Skin Picking Disorder: Top Twelve Roadblocks to Recovery
By Karen Pickett, MFT and Tom Corboy, MFT
OCD Center of Los Angeles
Here is an excerpt from “Skin Picking Disorder: Top Twelve Roadblocks to Recovery”, a special report from the OCD Center of Los Angeles. To receive your free copy of the entire report, go to: http://www.ocdla.com/skin_picking_ebook_signup.html
What would you call a condition that nobody talks about…except for the millions of people who have it, each of whom thinks that they’re the only person in the world who has it? If you were to do a brief online search, you might find this condition described as Dermatillomania, Compulsive Skin Picking, Chronic Skin Picking, Pathogenic Excoriation, Neurotic Excoriation, or just plain skin picking. And if you were to try to explain it to someone, you might describe it as “that thing I do that I try to hide from everyone but people see anyway – that thing I don’t talk about that is painful, awkward and embarrassing, and makes me want to hide from the world.”
Now, after years of being ignored by the psychiatric community, “that thing I do” has finally been recognized as a legitimate condition and given a formal name. In May 2013, the American Psychiatric Association (APA) published the newly revised version of the Diagnostic and Statistical Manual (fifth edition), better known as the DSM-5. In this updated version of the manual, the editors have at last acknowledged the existence of this common but greatly misunderstood problem, and have given it an “official” and easily recognizable name – “Excoriation (Skin Picking) Disorder”, or less formally, “Skin Picking Disorder”.
Anyone who has suffered with Skin Picking Disorder knows the silent shame that accompanies it every day. Part of that shame is rooted in the belief that a “normal” person doesn’t tear into their skin – that a “normal” person doesn’t lose control of their behavior to the point of causing so much damage to themselves. And part comes from the fact that most psychologists and therapists are absolutely clueless about this condition and how to effectively treat it.
Since 1999, the therapists at the OCD Center of Los Angeles have treated hundreds of people with Skin Picking Disorder. There is no one “type” of person who suffers with this destructive condition. Our clients come in every color and from every walk of life – women, men, teens, college students, waitresses, professionals, stay-at-home-moms, and grandparents. Treatment isn’t quick or easy, but it is effective for those who are willing to commit to taking the steps needed to learn how to manage the powerful urge to pick that is at the core of this condition.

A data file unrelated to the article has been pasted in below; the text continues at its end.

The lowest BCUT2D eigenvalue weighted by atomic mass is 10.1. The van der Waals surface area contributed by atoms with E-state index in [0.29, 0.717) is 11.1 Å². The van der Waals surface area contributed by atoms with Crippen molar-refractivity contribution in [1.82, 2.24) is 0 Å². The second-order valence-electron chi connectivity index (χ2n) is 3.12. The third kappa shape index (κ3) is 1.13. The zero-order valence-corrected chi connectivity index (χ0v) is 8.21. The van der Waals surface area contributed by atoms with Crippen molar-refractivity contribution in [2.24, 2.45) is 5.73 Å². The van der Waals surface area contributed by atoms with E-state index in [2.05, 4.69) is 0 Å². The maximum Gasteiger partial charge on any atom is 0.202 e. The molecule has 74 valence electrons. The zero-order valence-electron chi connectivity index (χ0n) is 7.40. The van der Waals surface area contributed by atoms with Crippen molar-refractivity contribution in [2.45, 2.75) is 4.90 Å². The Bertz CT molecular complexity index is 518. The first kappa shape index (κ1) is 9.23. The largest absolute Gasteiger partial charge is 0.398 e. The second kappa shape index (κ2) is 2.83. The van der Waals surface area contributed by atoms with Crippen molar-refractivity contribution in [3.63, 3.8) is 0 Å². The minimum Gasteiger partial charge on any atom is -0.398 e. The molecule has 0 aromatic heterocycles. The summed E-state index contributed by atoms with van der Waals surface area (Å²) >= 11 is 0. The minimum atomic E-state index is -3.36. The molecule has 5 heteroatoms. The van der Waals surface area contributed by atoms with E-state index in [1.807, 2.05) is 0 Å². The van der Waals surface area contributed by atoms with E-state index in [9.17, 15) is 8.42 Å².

This short e-book won’t attempt to provide you with a full course of treatment for Skin Picking Disorder. But it will give you some easy to understand tips on the steps you will need to take in order to start down the road to freeing yourself from this often devastating condition. Here are the top twelve things you don’t want to do if you are serious about overcoming your skin picking.
- 1. Expecting an instant “cure.” You didn’t get to this level of skin picking overnight, and it won’t go away overnight. So don’t set yourself up for disappointment and failure with this big go-nowhere expectation. Progress takes time and effort, and is often an up and down process. Slip-ups are a normal – picking less, and then more, and then less, is a normal, predictable, and expected part of the process. Think two steps forward, one step back. Also, progress may alternate between internal and external changes. So for some, learning to better express your internal emotions may coincide with a temporary increase in picking. There may be some down days, but as long as the overall trend is towards less picking, then you are on the road to success. It may sound like a cliché, but it is important to remember that this is marathon, not a sprint.
- Thinking that the “right” medication will stop your skin picking. We are licensed psychotherapists, not psychiatrists, so we don’t give “medical” advice. But we can say that we have never seen a medication by itself stop a person from skin picking. Numerous research studies have found that the key to effective treatment for Skin Picking Disorder and related conditions such as Hair Pulling Disorder (Trichotillomania) is Cognitive Behavioral Therapy (CBT) combined with mindfulness strategies. That said, there are lots of medications that are used for the treatment of Skin Picking Disorder, and the correct medication for you may be helpful if you combine it with CBT and mindfulness. But be aware that for many people, medication may be accompanied by side effects that are uncomfortable – agitation, insomnia, exhaustion, weight gain, dry mouth. If you decide to augment CBT with medication, be consistent and be realistic.
- Not dealing with everyday stress. Everyone experiences stress. But how you manage and respond to the stress in your life it is up to you. Individuals with Skin Picking Disorder are often more sensitive than others to over-stimulation from their surroundings. Basic stress management practices can make a world of difference in helping you better manage your urges to pick your skin. Some simple stress management tips include:
- Maintain a healthy, balanced diet
- Don’t smoke
- Don’t drink to excess
- Don’t use recreational drugs
- Get regular exercise
- Get plenty of sleep
- Manage school and work so that you aren’t overwhelmed
- Take up meditation, or yoga, or some other form of relaxation
Stress management is imperative as a foundation to support you in stopping your skin picking. What are you doing to effectively manage your stress? What is one thing you could do today – right now – that would help you to manage your stress?
To read the remainder of this special report, go to:
© 2013 OCD Center of Los Angeles